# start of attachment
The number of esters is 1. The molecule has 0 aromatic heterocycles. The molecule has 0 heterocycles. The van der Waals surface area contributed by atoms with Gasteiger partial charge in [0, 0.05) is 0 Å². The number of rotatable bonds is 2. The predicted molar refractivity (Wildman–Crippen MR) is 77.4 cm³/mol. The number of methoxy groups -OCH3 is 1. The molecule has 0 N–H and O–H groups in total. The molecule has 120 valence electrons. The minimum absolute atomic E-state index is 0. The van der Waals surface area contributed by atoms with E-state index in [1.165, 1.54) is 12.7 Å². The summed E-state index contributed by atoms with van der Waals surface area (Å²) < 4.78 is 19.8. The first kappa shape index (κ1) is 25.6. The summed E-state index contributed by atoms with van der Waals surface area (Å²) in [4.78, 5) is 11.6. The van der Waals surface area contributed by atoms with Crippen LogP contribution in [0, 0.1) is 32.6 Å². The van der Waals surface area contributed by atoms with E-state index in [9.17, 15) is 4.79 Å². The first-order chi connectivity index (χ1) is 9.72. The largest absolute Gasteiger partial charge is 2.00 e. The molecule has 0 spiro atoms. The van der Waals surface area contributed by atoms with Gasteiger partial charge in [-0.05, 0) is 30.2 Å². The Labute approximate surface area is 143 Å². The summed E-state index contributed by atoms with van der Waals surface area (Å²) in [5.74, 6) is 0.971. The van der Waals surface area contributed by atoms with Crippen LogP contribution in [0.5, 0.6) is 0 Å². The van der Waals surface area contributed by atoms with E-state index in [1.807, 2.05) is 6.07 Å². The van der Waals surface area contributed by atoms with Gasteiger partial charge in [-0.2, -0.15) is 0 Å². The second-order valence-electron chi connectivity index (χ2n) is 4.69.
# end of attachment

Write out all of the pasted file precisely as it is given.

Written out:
The number of esters is 1. The molecule has 0 aromatic heterocycles. The molecule has 0 heterocycles. The van der Waals surface area contributed by atoms with Gasteiger partial charge in [0, 0.05) is 0 Å². The number of rotatable bonds is 2. The predicted molar refractivity (Wildman–Crippen MR) is 77.4 cm³/mol. The number of methoxy groups -OCH3 is 1. The molecule has 0 N–H and O–H groups in total. The molecule has 120 valence electrons. The minimum absolute atomic E-state index is 0. The van der Waals surface area contributed by atoms with E-state index in [1.165, 1.54) is 12.7 Å². The summed E-state index contributed by atoms with van der Waals surface area (Å²) < 4.78 is 19.8. The first kappa shape index (κ1) is 25.6. The summed E-state index contributed by atoms with van der Waals surface area (Å²) in [4.78, 5) is 11.6. The van der Waals surface area contributed by atoms with Crippen LogP contribution in [0, 0.1) is 32.6 Å². The van der Waals surface area contributed by atoms with E-state index in [9.17, 15) is 4.79 Å². The first-order chi connectivity index (χ1) is 9.72. The largest absolute Gasteiger partial charge is 2.00 e. The molecule has 0 spiro atoms. The van der Waals surface area contributed by atoms with Gasteiger partial charge in [-0.05, 0) is 30.2 Å². The Labute approximate surface area is 143 Å². The summed E-state index contributed by atoms with van der Waals surface area (Å²) in [5.74, 6) is 0.971. The van der Waals surface area contributed by atoms with Crippen LogP contribution in [0.5, 0.6) is 0 Å². The van der Waals surface area contributed by atoms with E-state index in [1.807, 2.05) is 6.07 Å². The van der Waals surface area contributed by atoms with Gasteiger partial charge in [-0.2, -0.15) is 0 Å². The second-order valence-electron chi connectivity index (χ2n) is 4.69.